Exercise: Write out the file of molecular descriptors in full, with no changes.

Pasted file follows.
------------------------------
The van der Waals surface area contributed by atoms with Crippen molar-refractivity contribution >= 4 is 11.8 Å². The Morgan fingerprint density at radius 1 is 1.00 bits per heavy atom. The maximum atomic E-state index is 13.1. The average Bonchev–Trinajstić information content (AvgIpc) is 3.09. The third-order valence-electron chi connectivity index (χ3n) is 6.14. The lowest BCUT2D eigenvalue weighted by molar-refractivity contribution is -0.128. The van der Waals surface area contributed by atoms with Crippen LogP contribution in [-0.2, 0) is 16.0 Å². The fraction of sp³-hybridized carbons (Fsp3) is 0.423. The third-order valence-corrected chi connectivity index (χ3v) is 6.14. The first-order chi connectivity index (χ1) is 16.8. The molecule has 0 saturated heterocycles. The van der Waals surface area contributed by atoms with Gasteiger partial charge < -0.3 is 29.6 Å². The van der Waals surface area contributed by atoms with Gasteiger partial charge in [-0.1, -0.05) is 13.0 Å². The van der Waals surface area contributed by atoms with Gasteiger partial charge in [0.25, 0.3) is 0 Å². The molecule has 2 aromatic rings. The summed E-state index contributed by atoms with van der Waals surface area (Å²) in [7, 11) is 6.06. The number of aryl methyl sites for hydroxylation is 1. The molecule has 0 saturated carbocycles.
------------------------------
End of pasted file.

The van der Waals surface area contributed by atoms with Crippen molar-refractivity contribution >= 4 is 11.8 Å². The Morgan fingerprint density at radius 1 is 1.00 bits per heavy atom. The maximum atomic E-state index is 13.1. The average Bonchev–Trinajstić information content (AvgIpc) is 3.09. The third-order valence-electron chi connectivity index (χ3n) is 6.14. The lowest BCUT2D eigenvalue weighted by molar-refractivity contribution is -0.128. The van der Waals surface area contributed by atoms with Crippen LogP contribution in [-0.2, 0) is 16.0 Å². The fraction of sp³-hybridized carbons (Fsp3) is 0.423. The third-order valence-corrected chi connectivity index (χ3v) is 6.14. The first-order chi connectivity index (χ1) is 16.8. The molecule has 0 saturated heterocycles. The van der Waals surface area contributed by atoms with Gasteiger partial charge < -0.3 is 29.6 Å². The van der Waals surface area contributed by atoms with Gasteiger partial charge in [-0.1, -0.05) is 13.0 Å². The van der Waals surface area contributed by atoms with Gasteiger partial charge in [0.25, 0.3) is 0 Å². The molecule has 2 aromatic rings. The summed E-state index contributed by atoms with van der Waals surface area (Å²) in [7, 11) is 6.06. The number of aryl methyl sites for hydroxylation is 1. The molecule has 0 saturated carbocycles.